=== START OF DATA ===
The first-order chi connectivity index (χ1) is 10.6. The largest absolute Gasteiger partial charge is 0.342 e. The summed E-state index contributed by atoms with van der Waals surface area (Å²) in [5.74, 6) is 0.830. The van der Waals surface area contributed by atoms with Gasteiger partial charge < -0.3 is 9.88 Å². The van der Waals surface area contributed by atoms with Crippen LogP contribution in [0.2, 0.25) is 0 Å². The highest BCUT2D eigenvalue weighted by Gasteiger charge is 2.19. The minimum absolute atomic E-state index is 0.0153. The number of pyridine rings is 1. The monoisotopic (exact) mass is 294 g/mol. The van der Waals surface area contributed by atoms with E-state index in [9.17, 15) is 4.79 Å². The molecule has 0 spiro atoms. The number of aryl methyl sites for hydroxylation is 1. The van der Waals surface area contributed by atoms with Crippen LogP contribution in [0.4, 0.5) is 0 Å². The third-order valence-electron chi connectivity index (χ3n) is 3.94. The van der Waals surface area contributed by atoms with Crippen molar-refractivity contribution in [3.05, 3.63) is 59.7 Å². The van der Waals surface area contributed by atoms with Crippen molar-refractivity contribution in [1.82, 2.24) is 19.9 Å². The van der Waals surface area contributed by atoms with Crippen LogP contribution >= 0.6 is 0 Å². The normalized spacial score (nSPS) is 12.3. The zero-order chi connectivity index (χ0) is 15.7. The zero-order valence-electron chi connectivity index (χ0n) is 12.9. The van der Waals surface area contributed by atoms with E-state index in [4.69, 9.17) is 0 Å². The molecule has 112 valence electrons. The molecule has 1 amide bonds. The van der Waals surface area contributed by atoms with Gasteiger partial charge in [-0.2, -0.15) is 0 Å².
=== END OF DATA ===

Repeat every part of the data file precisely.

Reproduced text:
The first-order chi connectivity index (χ1) is 10.6. The largest absolute Gasteiger partial charge is 0.342 e. The summed E-state index contributed by atoms with van der Waals surface area (Å²) in [5.74, 6) is 0.830. The van der Waals surface area contributed by atoms with Gasteiger partial charge < -0.3 is 9.88 Å². The van der Waals surface area contributed by atoms with Crippen LogP contribution in [0.2, 0.25) is 0 Å². The highest BCUT2D eigenvalue weighted by Gasteiger charge is 2.19. The minimum absolute atomic E-state index is 0.0153. The number of pyridine rings is 1. The monoisotopic (exact) mass is 294 g/mol. The van der Waals surface area contributed by atoms with E-state index in [9.17, 15) is 4.79 Å². The molecule has 0 spiro atoms. The number of aryl methyl sites for hydroxylation is 1. The van der Waals surface area contributed by atoms with Crippen LogP contribution in [0.4, 0.5) is 0 Å². The third-order valence-electron chi connectivity index (χ3n) is 3.94. The van der Waals surface area contributed by atoms with Crippen molar-refractivity contribution in [3.05, 3.63) is 59.7 Å². The van der Waals surface area contributed by atoms with Crippen molar-refractivity contribution in [1.82, 2.24) is 19.9 Å². The van der Waals surface area contributed by atoms with Crippen LogP contribution >= 0.6 is 0 Å². The normalized spacial score (nSPS) is 12.3. The zero-order chi connectivity index (χ0) is 15.7. The zero-order valence-electron chi connectivity index (χ0n) is 12.9. The van der Waals surface area contributed by atoms with E-state index in [4.69, 9.17) is 0 Å². The molecule has 112 valence electrons. The molecule has 1 amide bonds. The van der Waals surface area contributed by atoms with Gasteiger partial charge in [-0.2, -0.15) is 0 Å².